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The social value of VCTs

17 March 2017

Patrick Reeve, Managing Partner of Albion Ventures explains why socially positive investment is good for investors.

In the empty aftermath of the First World War, the novelist John Buchan tried to find a sense of reason with the words, “the only way that we can hope to repay our debt to the Past, is by ensuring that the Future is in debt to us”. There’s something about this concept that seems particularly powerful for us in the West at the start of the twenty-first century, after seventy years of extraordinary prosperity, and at a time when the future seems particularly unclear. 

This applies as much in my “day job” as anywhere, because your job as a venture capitalist is to watch where the world is changing, and to gauge whether that change is going to result in growth, and above all in value. In recent years, it’s become clear to me that for value to be lasting rather than transitory, it needs to have a social resonance and to improve people’s lives in a permanent rather than temporary way. 

This realisation has spread across the venture capital sector, and not least the £3.5 billion Venture Capital Trust (VCT) part of it. In fact, there is an increasing realisation amongst VCT managers that socially positive investment is good for investors, and a growing number of investee companies are at the forefront of developments in sectors such as the environment, healthcare and education. In all of these, the dynamics driving change have been huge, from the multiple pressures of climate change, the increased health demands of an aging population and the need, both technological and social, to better equip the young to a changing world.

In the environmental sector, VCTs have played a major role in smaller-scale renewable energy infrastructure, contributing to the 25% of UK power that is now derived from renewable sources. Less well known, are contributions towards agriscience, enabling more food to be produced for growing populations in a fast-changing environment. VCT investments in this area include Cawood Scientific, backed by the Northern VCTs, which is the UK’s largest independent provider of analytical laboratory testing services for agricultural industries. It specialises in the analysis of animal feed, grain, soil, composts, anaerobic digestate and contaminated land, with the overall aim of driving land improvement and providing the product assurance that is vital for UK food quality.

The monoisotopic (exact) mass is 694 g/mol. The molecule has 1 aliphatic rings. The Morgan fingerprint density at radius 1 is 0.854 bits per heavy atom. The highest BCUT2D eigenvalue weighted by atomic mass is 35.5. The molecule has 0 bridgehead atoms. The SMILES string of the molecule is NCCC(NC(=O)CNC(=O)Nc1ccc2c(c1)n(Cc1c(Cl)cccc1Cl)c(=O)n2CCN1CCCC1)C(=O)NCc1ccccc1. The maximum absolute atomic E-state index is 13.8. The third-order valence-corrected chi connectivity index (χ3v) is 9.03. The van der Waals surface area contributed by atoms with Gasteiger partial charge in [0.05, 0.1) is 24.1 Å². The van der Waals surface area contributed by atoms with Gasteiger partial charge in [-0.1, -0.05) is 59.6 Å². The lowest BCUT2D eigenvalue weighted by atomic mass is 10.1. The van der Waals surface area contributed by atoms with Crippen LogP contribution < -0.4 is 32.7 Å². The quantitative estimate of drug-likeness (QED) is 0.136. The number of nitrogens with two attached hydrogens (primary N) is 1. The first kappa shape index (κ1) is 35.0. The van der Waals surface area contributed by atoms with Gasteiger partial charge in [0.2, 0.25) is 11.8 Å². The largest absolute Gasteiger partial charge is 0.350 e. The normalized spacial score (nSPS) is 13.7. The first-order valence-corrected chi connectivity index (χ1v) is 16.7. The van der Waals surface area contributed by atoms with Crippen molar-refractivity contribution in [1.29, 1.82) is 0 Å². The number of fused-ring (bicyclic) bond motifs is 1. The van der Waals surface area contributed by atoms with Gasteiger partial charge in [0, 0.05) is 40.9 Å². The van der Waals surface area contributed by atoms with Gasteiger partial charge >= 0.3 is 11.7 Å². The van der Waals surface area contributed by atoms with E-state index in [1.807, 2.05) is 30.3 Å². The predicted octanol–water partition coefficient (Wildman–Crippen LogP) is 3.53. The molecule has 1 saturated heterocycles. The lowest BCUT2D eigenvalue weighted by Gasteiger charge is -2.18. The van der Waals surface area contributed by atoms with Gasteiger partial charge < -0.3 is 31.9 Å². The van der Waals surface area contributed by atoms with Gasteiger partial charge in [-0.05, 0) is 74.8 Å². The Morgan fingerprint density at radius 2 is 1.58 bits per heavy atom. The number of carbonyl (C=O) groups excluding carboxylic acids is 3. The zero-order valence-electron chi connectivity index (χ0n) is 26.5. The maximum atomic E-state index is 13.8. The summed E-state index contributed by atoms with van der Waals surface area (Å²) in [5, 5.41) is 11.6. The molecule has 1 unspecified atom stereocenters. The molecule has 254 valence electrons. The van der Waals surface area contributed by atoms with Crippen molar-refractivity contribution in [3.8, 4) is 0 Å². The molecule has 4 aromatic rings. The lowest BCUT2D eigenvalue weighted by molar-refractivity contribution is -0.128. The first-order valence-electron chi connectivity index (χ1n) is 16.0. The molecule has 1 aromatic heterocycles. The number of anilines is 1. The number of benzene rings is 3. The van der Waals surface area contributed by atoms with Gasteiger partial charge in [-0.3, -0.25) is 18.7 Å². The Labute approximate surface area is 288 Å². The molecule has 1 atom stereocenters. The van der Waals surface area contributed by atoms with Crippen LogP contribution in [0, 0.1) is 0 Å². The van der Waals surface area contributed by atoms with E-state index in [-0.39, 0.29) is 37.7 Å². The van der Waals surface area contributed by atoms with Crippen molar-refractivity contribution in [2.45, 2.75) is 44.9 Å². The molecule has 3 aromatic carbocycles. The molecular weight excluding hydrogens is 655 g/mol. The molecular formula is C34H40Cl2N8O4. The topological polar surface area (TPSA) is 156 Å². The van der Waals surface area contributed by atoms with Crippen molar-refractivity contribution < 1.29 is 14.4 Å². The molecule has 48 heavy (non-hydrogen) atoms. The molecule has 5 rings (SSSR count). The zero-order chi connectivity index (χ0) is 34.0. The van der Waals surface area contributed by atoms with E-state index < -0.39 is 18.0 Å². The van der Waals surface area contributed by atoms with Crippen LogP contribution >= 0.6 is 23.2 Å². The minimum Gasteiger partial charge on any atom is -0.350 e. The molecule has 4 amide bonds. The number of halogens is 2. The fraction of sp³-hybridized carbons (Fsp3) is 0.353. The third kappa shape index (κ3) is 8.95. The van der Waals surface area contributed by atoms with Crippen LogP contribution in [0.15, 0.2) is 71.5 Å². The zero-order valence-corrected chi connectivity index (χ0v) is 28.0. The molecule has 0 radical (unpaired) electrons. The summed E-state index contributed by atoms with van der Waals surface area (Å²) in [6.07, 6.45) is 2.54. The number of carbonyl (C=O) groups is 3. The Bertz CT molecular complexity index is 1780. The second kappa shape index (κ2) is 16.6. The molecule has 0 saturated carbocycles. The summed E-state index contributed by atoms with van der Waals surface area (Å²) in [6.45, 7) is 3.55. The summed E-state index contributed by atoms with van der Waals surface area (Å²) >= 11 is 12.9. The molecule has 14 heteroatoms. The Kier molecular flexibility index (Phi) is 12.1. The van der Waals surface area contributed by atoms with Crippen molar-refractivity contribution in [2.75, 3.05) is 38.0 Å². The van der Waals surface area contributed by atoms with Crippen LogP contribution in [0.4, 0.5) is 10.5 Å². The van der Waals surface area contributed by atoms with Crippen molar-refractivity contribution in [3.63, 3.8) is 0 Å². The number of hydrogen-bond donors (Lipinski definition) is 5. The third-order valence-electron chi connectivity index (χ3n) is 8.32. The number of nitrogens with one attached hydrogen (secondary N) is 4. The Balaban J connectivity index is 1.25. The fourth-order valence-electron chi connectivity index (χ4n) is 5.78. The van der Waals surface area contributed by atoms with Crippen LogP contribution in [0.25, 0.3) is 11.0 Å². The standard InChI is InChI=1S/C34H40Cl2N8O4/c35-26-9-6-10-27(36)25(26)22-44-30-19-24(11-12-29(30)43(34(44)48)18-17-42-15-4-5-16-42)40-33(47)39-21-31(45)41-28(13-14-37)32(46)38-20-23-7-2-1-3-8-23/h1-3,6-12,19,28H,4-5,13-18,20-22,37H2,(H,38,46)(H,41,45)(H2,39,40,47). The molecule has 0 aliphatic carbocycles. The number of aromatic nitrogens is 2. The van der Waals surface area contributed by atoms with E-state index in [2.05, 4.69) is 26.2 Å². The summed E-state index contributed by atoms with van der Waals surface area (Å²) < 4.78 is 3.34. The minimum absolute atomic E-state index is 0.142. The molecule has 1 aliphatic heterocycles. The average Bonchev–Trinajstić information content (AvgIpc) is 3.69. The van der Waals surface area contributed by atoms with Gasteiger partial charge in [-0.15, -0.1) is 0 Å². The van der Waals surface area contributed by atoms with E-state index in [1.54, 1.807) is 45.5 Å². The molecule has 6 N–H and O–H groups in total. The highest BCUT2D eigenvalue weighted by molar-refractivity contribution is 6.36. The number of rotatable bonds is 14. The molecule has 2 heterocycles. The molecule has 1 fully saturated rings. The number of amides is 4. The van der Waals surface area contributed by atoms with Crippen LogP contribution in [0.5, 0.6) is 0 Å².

There are a number of areas where VCTs support the education sector, both in the provision of technology and in the actual ownership and management of schools. On the technology side, Firefly Learning, backed by the ProVen VCTs, provides software to 500 schools in 32 countries, enabling 400,000 pupils to improve their educational engagement. Meanwhile, the Radnor House group, backed by us at Albion Ventures, established a new London day school in Twickenham, catering for 11-18 year olds, which now has over 400 pupils. The group also owns and operates a 300 pupil school in Sevenoaks, Kent. 

VCTs’ involvement in healthcare can be seen in a number of areas, from healthcare IT through to diagnostics. Network Locum, for instance, backed by the ProVen VCTs, helps match locum doctors with available shifts in NHS hospitals and GP practices. Antidote, meanwhile, backed by Octopus Titan VCT, has developed the world’s largest machine readable clinical trial database, aimed at matching willing participants with local trials appropriate to their condition; saving lives by speeding up the clinical trial process. 

In women’s health, Create Health, backed by the Baronsmead VCTs, is a leading innovator in natural and mild IVF techniques and has recently opened two new clinics, in Central London and Birmingham, with two additional satellite clinics in Bristol and Hertfordshire. Dysis Medical, meanwhile, which is backed by us at the Albion VCTs, has developed a new system for screening cervical cancer; its products have now processed more than 80,000 examinations, enabling a significant number of tumours to be treated which would otherwise have been left undiagnosed. 

In an ever more cramped (and sometimes sharp-elbowed) world, any activity that is not socially positive, can only be short term. And the potential for change is huge; as the great Groucho Marx once commented, “just think what God could have done – if only he’d had the money…”

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